AKM Shahjahan Kamal, Minister for Civil Aviation and Tourism speaks on "Conservation and Preservation of Heritage Sites” -Photo : Monitor
: We must conserve and preserve whatever heritage sites we have now, to attract tourists. If we are unable to do so, these will disappear with the passage of time.
AKM Shahjahan Kamal, Minister for Civil Aviation and Tourism said while addressing a workshop on "Conservation and Preservation of Heritage Sites and Their Promotion as Tourism Attractions" at CIRDAP auditorium in the city on June 26.
About 80 representatives from different departments, organisations and agencies of the government as well as tourism stakeholders from the private sector including tour operators participated in the daylong workshop.
The minister said, we have already lost some (heritage sites), and some are on the way (of being lost). He spoke of the urgent need to save, conserve, preserve and promote them, to attract tourists.
Md Mohibul Haq, Secretary, Ministry of Civil Aviation and Tourism, regretted the absence of awareness to save the heritage buildings. The over 200-year-old former Central Jail has been preserved due to timely action, he said.
But there are many beautiful buildings in the city which could not be saved, he said, adding no heritage building exist now at Wari, which he termed as the most posh area of the old days.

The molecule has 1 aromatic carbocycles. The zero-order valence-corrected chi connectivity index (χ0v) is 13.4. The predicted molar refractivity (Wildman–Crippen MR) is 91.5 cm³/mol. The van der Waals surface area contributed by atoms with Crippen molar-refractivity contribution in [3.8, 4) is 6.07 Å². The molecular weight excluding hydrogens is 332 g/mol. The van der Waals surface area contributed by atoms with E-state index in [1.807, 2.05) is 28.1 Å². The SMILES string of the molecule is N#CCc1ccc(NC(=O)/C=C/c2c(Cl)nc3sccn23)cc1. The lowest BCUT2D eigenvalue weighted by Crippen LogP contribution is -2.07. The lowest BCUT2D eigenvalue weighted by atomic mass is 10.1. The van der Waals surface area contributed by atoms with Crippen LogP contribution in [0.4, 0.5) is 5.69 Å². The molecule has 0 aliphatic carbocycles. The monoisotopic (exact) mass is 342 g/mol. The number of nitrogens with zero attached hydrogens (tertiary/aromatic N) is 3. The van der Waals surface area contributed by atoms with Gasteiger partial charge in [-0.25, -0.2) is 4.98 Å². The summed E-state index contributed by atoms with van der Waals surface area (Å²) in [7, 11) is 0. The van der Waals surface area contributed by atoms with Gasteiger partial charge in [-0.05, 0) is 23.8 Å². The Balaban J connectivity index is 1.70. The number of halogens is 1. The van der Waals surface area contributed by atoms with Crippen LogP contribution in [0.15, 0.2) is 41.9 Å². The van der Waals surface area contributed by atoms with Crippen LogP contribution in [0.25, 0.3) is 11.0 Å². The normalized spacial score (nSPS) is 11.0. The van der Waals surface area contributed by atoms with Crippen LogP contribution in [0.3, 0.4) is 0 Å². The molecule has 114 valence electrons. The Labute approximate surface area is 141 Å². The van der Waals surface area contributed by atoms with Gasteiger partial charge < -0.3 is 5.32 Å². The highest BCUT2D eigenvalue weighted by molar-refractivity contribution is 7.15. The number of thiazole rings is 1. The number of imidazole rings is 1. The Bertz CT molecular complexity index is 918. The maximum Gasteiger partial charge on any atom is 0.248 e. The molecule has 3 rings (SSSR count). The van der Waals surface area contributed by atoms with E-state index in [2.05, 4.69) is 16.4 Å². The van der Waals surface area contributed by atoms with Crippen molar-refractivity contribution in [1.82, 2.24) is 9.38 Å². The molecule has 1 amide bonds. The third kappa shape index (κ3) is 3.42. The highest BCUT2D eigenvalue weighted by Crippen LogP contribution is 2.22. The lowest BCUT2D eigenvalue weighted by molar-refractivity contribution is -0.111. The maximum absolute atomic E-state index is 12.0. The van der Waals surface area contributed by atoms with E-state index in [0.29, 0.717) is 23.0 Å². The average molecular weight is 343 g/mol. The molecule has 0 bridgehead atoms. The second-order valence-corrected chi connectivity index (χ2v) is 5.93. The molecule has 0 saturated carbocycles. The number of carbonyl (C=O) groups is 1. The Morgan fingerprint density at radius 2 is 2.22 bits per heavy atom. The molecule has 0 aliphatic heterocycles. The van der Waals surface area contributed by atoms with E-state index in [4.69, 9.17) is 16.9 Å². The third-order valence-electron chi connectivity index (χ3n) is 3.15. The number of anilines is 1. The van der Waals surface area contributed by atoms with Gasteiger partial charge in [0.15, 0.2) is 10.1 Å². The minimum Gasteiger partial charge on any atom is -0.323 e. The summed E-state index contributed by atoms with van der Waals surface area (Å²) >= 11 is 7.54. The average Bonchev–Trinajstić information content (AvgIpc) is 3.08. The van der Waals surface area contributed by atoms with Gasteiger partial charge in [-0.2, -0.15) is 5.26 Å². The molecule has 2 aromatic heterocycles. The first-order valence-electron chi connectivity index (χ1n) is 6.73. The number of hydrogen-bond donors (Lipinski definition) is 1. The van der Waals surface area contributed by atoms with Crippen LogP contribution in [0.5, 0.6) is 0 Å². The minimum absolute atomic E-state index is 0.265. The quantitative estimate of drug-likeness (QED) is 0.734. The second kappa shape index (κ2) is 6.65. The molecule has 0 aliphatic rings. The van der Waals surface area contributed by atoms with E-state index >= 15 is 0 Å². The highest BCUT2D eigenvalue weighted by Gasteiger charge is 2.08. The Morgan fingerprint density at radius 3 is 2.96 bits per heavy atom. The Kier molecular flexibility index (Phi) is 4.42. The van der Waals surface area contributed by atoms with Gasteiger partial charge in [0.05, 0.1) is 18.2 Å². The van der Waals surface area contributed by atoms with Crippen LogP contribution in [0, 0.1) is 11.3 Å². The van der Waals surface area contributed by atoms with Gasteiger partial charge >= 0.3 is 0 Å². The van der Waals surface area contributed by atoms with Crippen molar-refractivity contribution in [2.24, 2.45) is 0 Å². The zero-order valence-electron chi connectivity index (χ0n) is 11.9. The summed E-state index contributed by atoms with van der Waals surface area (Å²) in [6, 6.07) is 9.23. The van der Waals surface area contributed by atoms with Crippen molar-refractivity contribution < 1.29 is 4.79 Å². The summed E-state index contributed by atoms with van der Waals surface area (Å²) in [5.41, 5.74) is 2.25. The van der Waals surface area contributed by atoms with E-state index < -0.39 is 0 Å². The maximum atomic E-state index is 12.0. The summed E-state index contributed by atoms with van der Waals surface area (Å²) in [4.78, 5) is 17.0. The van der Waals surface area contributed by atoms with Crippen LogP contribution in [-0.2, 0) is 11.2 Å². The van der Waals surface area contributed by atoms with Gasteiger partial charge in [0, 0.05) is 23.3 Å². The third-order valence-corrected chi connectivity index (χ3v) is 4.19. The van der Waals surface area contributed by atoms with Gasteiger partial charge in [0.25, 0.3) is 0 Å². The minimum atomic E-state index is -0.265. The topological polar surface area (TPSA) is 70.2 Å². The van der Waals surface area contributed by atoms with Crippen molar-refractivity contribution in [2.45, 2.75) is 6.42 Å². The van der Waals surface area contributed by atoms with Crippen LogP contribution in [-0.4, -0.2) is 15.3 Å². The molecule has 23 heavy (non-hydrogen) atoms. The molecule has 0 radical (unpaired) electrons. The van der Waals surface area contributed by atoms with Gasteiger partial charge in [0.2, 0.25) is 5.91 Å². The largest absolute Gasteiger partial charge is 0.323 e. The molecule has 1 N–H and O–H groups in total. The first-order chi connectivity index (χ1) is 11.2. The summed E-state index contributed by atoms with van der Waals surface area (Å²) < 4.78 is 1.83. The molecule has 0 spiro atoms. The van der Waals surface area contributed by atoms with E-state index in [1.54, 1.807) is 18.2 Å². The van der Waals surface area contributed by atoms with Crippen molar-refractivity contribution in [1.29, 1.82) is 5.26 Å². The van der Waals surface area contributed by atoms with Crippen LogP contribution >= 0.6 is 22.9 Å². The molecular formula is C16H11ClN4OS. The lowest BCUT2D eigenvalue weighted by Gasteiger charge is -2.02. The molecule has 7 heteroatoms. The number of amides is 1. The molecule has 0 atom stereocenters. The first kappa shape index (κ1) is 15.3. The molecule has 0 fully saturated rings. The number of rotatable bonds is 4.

Akhteruz Zaman Khan Kabir, Chairman, Bangladesh Parjatan Corporation (BPC) called for the formulation of a national policy as well as a time-bound action plan. If we are able to do so then we would be able to attract donors to finance conservation of the sites, he said.
Earlier in his keynote presentation, Dr AKM Shahnawaz, Professor, Department of Archaeology, Jahangirnagar University, giving an instance of the present state of most of the heritage sites, said the megalithic stones near Jaintia Rajbari in Sylhet were lying uncared for.
Posters were plastered on them and one had a tyre of nearby car-repair garage on top. Near the Rajbari there was a message that it's (Rajbari) restoration was done, but actually there was no sign of it in the crumbling palace.
On the other hand, the Stonehenge in Yorkshire, United Kingdom had five miles of empty space around it. Tourists simply love that place, Dr Shahnawaz said.
Extensive group discussions were held in the second session while the third session included open discussion. The workshop concluded with the presentation by the Rapporteur who summed up the recommendations of the participants.